Data Backup: Best Practices
The vast amount of information stored on computers today make them the most valuable possession most people own. Personal documents, business records, photographs, etc. are all entrusted in the care of personal computers. In the case of unforeseen circumstances such as theft, hardware failure, corruption, or natural disaster, most will admit that it is not the actual machine loss that causes pain, but instead the loss of the data contained on the machine. Data that could have been salvaged through regularly performed computer backups.
What Is Backup?
Computer backup is the process of storing reserve copies of computer files to a location that is external to the computer itself. The storage medium(s) used in backing up a computer’s files are based mostly on the amount of data projected to be stored, the frequency of the computer backups, and the location (local or remote) of the files being stored.
What Storage Mediums Are Used in Computer Backups?
For consumers, today’s storage mediums come in many forms such as external hard drives, DVD-R, flash drives, CD-R and on remote servers via the Internet. Choosing which solution is the right one for you depends on your storage needs. The file size and amount of data stored will more than likely guide your path. Those in areas where even the external storage medium is at high risk, may opt for an off-site server solution which will prevent local conditions from affecting the stored data.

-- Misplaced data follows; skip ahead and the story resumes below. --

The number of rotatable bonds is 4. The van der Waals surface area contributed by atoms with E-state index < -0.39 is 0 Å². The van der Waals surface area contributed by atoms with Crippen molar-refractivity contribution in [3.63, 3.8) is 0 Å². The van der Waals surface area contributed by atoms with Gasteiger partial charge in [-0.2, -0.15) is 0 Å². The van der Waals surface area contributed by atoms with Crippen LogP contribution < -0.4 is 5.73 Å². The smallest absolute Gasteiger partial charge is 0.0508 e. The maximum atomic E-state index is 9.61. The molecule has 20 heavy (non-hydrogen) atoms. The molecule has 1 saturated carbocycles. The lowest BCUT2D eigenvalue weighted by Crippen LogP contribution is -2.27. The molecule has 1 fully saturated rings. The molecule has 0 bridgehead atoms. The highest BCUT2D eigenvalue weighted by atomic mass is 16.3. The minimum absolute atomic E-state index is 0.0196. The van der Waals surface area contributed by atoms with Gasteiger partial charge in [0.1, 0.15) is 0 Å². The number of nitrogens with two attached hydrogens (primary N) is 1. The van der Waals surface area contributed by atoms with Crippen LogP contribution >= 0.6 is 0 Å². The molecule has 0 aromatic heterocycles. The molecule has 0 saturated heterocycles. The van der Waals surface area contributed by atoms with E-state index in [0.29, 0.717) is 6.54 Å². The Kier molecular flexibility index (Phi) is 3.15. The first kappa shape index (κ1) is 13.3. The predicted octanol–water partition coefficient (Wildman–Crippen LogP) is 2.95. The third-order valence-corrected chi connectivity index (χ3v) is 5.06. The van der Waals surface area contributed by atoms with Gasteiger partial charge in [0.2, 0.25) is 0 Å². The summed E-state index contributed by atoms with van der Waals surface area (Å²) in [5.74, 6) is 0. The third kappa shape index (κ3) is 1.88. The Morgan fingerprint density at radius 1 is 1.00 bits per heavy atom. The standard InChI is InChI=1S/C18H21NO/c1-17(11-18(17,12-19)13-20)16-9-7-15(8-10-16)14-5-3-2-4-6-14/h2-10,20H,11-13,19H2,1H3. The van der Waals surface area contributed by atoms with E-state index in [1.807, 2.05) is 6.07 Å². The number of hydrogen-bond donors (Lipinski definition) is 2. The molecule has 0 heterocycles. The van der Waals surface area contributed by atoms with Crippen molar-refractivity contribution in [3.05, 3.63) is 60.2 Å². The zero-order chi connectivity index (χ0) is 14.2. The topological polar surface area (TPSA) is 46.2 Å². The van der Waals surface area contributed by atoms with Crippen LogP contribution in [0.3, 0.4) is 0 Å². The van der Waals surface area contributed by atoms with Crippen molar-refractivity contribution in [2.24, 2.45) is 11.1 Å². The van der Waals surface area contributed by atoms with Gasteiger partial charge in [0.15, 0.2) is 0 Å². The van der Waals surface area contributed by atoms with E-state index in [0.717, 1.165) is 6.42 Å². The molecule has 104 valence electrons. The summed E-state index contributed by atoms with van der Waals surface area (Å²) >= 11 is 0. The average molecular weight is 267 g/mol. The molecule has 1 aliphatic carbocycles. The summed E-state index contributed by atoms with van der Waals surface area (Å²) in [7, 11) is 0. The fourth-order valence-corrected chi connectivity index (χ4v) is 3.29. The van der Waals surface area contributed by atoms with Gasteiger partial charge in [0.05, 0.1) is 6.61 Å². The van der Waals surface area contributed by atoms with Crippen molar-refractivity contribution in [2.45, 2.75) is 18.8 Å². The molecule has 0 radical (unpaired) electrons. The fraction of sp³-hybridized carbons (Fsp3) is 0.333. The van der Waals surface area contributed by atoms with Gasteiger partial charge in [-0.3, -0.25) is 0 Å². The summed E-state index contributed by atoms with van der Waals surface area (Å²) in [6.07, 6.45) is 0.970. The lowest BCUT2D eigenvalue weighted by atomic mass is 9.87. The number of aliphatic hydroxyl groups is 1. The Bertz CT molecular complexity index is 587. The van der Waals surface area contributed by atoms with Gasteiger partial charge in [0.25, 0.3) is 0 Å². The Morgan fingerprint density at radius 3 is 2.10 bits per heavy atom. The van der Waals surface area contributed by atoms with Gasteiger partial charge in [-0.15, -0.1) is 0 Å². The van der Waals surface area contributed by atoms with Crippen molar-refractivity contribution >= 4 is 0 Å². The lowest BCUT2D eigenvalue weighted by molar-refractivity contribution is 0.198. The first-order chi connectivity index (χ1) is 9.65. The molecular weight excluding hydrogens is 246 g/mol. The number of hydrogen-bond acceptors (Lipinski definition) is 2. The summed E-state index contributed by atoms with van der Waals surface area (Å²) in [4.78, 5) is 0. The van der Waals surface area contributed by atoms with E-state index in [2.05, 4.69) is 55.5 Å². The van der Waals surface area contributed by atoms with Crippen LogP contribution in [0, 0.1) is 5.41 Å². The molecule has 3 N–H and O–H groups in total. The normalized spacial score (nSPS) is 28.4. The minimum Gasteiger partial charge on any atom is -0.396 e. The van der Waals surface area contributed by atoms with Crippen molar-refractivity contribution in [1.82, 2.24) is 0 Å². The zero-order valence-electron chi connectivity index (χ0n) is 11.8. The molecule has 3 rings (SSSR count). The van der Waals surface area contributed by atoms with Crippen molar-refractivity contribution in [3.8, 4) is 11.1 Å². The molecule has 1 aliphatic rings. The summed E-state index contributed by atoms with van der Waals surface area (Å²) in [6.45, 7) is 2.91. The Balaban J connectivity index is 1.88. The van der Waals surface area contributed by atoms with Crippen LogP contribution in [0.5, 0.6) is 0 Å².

How Do You Determine Which Files to Backup?
Prior to backing up data, determining which files are necessary to backup will maximize the storage space on the backup medium. In general, files that would be considered irreplaceable or irretrievable if the computer they are on ceased to exist should go to the backup medium. These include files such as digital photos, critical system files, timeless documents, address books, email messages, etc.. If all else fails, performing a backup of all files will insure that no important data was missed.
How Often Should Computer Backups Be Done?
The frequency of your computer backup depends on the importance of the files. Critical files should be sent to the storage medium immediately. On Windows based machines, files can be scheduled for automatic backup through the Windows Backup utility (Ntbackup.exe) and can be done daily or weekly in less than 10 minutes. Other operating systems may provide a similar service.
Computer backups that are performed consistently will help to ensure that data and files are available before, during, and after disaster strikes. The storage medium, frequency and files chosen for backup should be determined by those that must live with (or ultimately without) the data.
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